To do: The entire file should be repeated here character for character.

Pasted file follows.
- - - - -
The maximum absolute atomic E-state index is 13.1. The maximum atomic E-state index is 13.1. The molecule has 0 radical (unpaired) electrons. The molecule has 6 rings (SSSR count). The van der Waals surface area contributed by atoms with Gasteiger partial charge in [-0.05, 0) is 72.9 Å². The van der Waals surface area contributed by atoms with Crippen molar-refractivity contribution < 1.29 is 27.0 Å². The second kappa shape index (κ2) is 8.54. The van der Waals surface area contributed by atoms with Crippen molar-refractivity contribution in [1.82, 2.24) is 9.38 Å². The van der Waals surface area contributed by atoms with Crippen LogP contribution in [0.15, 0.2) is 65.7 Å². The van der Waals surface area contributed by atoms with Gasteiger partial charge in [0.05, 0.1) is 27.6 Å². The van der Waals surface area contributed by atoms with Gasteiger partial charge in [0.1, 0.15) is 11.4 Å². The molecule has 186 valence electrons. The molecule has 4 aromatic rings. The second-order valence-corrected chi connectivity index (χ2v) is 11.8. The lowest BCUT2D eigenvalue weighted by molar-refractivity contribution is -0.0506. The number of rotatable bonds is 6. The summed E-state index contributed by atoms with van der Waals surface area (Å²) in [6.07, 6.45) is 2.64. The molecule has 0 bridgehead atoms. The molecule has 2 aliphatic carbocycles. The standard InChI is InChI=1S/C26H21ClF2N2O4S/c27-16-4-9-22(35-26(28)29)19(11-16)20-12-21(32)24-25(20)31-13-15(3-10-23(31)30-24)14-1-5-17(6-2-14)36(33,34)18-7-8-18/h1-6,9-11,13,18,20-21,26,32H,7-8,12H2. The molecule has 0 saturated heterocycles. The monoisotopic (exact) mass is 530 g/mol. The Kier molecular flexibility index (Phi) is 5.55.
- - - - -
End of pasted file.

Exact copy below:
The maximum absolute atomic E-state index is 13.1. The maximum atomic E-state index is 13.1. The molecule has 0 radical (unpaired) electrons. The molecule has 6 rings (SSSR count). The van der Waals surface area contributed by atoms with Gasteiger partial charge in [-0.05, 0) is 72.9 Å². The van der Waals surface area contributed by atoms with Crippen molar-refractivity contribution < 1.29 is 27.0 Å². The second kappa shape index (κ2) is 8.54. The van der Waals surface area contributed by atoms with Crippen molar-refractivity contribution in [1.82, 2.24) is 9.38 Å². The van der Waals surface area contributed by atoms with Crippen LogP contribution in [0.15, 0.2) is 65.7 Å². The van der Waals surface area contributed by atoms with Gasteiger partial charge in [0.05, 0.1) is 27.6 Å². The van der Waals surface area contributed by atoms with Gasteiger partial charge in [0.1, 0.15) is 11.4 Å². The molecule has 186 valence electrons. The molecule has 4 aromatic rings. The second-order valence-corrected chi connectivity index (χ2v) is 11.8. The lowest BCUT2D eigenvalue weighted by molar-refractivity contribution is -0.0506. The number of rotatable bonds is 6. The summed E-state index contributed by atoms with van der Waals surface area (Å²) in [6.07, 6.45) is 2.64. The molecule has 0 bridgehead atoms. The molecule has 2 aliphatic carbocycles. The standard InChI is InChI=1S/C26H21ClF2N2O4S/c27-16-4-9-22(35-26(28)29)19(11-16)20-12-21(32)24-25(20)31-13-15(3-10-23(31)30-24)14-1-5-17(6-2-14)36(33,34)18-7-8-18/h1-6,9-11,13,18,20-21,26,32H,7-8,12H2. The molecule has 0 saturated heterocycles. The monoisotopic (exact) mass is 530 g/mol. The Kier molecular flexibility index (Phi) is 5.55.